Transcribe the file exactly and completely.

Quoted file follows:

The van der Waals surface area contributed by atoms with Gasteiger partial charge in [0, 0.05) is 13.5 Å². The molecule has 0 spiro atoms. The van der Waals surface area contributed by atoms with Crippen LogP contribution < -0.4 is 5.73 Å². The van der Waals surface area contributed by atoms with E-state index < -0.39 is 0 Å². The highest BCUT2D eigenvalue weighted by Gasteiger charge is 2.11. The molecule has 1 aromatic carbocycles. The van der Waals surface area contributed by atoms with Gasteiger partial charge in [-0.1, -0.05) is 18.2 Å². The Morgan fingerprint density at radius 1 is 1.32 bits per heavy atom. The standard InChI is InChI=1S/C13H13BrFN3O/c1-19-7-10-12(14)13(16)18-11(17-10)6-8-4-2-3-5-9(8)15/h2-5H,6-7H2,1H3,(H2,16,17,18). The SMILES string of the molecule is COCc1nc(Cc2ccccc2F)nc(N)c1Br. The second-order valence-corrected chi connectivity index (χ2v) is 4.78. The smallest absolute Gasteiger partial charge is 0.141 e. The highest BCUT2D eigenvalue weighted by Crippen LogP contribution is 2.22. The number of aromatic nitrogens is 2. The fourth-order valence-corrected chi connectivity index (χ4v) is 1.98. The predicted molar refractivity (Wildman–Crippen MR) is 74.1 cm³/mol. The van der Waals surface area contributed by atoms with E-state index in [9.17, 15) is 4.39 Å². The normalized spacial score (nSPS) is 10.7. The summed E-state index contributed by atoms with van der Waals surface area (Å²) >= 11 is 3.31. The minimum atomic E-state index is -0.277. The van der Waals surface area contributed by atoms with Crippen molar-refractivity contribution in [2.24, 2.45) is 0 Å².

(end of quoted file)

The van der Waals surface area contributed by atoms with Gasteiger partial charge in [0, 0.05) is 13.5 Å². The molecule has 0 spiro atoms. The van der Waals surface area contributed by atoms with Crippen LogP contribution < -0.4 is 5.73 Å². The van der Waals surface area contributed by atoms with E-state index < -0.39 is 0 Å². The highest BCUT2D eigenvalue weighted by Gasteiger charge is 2.11. The molecule has 1 aromatic carbocycles. The van der Waals surface area contributed by atoms with Gasteiger partial charge in [-0.1, -0.05) is 18.2 Å². The Morgan fingerprint density at radius 1 is 1.32 bits per heavy atom. The standard InChI is InChI=1S/C13H13BrFN3O/c1-19-7-10-12(14)13(16)18-11(17-10)6-8-4-2-3-5-9(8)15/h2-5H,6-7H2,1H3,(H2,16,17,18). The SMILES string of the molecule is COCc1nc(Cc2ccccc2F)nc(N)c1Br. The second-order valence-corrected chi connectivity index (χ2v) is 4.78. The smallest absolute Gasteiger partial charge is 0.141 e. The highest BCUT2D eigenvalue weighted by Crippen LogP contribution is 2.22. The number of aromatic nitrogens is 2. The fourth-order valence-corrected chi connectivity index (χ4v) is 1.98. The predicted molar refractivity (Wildman–Crippen MR) is 74.1 cm³/mol. The van der Waals surface area contributed by atoms with E-state index in [9.17, 15) is 4.39 Å². The normalized spacial score (nSPS) is 10.7. The summed E-state index contributed by atoms with van der Waals surface area (Å²) >= 11 is 3.31. The minimum atomic E-state index is -0.277. The van der Waals surface area contributed by atoms with Crippen molar-refractivity contribution in [2.24, 2.45) is 0 Å².